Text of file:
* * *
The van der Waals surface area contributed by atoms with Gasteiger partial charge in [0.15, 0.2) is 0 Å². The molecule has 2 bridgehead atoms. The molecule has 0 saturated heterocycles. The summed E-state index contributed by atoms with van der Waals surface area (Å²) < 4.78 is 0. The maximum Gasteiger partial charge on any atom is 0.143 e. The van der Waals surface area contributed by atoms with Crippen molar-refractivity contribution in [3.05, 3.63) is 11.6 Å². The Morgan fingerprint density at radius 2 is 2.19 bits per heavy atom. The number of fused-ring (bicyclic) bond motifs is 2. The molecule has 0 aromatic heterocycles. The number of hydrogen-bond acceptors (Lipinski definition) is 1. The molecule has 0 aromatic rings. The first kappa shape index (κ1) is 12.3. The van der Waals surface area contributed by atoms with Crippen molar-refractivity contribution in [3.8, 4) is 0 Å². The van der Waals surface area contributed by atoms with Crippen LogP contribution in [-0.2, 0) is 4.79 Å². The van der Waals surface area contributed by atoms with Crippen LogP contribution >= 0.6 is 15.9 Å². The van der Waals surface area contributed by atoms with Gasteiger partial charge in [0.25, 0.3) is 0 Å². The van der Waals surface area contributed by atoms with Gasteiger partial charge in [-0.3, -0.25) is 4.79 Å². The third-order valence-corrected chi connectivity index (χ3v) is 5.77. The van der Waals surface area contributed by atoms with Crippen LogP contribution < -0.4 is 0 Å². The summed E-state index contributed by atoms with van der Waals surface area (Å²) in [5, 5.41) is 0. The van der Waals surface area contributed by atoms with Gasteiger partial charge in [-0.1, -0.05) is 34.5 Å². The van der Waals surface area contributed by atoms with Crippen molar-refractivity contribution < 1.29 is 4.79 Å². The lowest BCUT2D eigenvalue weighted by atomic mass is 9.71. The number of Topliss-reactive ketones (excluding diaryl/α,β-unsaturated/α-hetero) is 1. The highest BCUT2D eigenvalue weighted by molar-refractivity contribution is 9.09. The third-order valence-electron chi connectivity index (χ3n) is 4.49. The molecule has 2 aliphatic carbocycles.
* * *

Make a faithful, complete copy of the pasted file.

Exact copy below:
The van der Waals surface area contributed by atoms with Gasteiger partial charge in [0.15, 0.2) is 0 Å². The molecule has 2 bridgehead atoms. The molecule has 0 saturated heterocycles. The summed E-state index contributed by atoms with van der Waals surface area (Å²) < 4.78 is 0. The maximum Gasteiger partial charge on any atom is 0.143 e. The van der Waals surface area contributed by atoms with Crippen molar-refractivity contribution in [3.05, 3.63) is 11.6 Å². The Morgan fingerprint density at radius 2 is 2.19 bits per heavy atom. The number of fused-ring (bicyclic) bond motifs is 2. The molecule has 0 aromatic heterocycles. The number of hydrogen-bond acceptors (Lipinski definition) is 1. The molecule has 0 aromatic rings. The first kappa shape index (κ1) is 12.3. The van der Waals surface area contributed by atoms with Crippen molar-refractivity contribution in [3.8, 4) is 0 Å². The van der Waals surface area contributed by atoms with Crippen LogP contribution in [-0.2, 0) is 4.79 Å². The van der Waals surface area contributed by atoms with Crippen LogP contribution >= 0.6 is 15.9 Å². The van der Waals surface area contributed by atoms with Gasteiger partial charge in [0.25, 0.3) is 0 Å². The van der Waals surface area contributed by atoms with Gasteiger partial charge in [-0.3, -0.25) is 4.79 Å². The third-order valence-corrected chi connectivity index (χ3v) is 5.77. The van der Waals surface area contributed by atoms with Crippen LogP contribution < -0.4 is 0 Å². The summed E-state index contributed by atoms with van der Waals surface area (Å²) in [5, 5.41) is 0. The van der Waals surface area contributed by atoms with Gasteiger partial charge in [-0.1, -0.05) is 34.5 Å². The van der Waals surface area contributed by atoms with Crippen molar-refractivity contribution < 1.29 is 4.79 Å². The lowest BCUT2D eigenvalue weighted by atomic mass is 9.71. The number of Topliss-reactive ketones (excluding diaryl/α,β-unsaturated/α-hetero) is 1. The highest BCUT2D eigenvalue weighted by molar-refractivity contribution is 9.09. The third-order valence-electron chi connectivity index (χ3n) is 4.49. The molecule has 2 aliphatic carbocycles.